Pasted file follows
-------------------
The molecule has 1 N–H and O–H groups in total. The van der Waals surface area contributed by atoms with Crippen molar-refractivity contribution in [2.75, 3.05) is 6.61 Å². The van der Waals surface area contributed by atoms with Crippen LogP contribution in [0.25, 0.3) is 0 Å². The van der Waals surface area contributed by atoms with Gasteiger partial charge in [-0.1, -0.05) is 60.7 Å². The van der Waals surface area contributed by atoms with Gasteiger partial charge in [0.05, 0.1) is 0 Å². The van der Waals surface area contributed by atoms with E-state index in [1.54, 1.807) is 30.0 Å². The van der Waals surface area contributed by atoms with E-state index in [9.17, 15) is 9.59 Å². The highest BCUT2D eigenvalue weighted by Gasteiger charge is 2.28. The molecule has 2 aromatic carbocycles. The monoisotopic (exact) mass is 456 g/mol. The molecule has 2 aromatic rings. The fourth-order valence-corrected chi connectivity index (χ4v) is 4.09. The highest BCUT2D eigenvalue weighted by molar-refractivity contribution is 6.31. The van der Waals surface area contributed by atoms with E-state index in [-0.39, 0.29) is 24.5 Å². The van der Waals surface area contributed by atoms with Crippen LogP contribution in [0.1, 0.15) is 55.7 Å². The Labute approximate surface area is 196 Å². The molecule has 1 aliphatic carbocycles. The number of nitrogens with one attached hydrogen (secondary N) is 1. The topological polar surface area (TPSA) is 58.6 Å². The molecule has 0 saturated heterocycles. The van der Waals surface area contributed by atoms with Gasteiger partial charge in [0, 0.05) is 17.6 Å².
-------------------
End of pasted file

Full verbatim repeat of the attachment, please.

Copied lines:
The molecule has 1 N–H and O–H groups in total. The van der Waals surface area contributed by atoms with Crippen molar-refractivity contribution in [2.75, 3.05) is 6.61 Å². The van der Waals surface area contributed by atoms with Crippen LogP contribution in [0.25, 0.3) is 0 Å². The van der Waals surface area contributed by atoms with Gasteiger partial charge in [-0.1, -0.05) is 60.7 Å². The van der Waals surface area contributed by atoms with Gasteiger partial charge in [0.05, 0.1) is 0 Å². The van der Waals surface area contributed by atoms with E-state index in [1.54, 1.807) is 30.0 Å². The van der Waals surface area contributed by atoms with E-state index in [9.17, 15) is 9.59 Å². The highest BCUT2D eigenvalue weighted by Gasteiger charge is 2.28. The molecule has 2 aromatic carbocycles. The monoisotopic (exact) mass is 456 g/mol. The molecule has 2 aromatic rings. The fourth-order valence-corrected chi connectivity index (χ4v) is 4.09. The highest BCUT2D eigenvalue weighted by molar-refractivity contribution is 6.31. The van der Waals surface area contributed by atoms with E-state index in [-0.39, 0.29) is 24.5 Å². The van der Waals surface area contributed by atoms with Crippen LogP contribution in [0.1, 0.15) is 55.7 Å². The Labute approximate surface area is 196 Å². The molecule has 1 aliphatic carbocycles. The number of nitrogens with one attached hydrogen (secondary N) is 1. The topological polar surface area (TPSA) is 58.6 Å². The molecule has 0 saturated heterocycles. The van der Waals surface area contributed by atoms with Gasteiger partial charge in [0, 0.05) is 17.6 Å².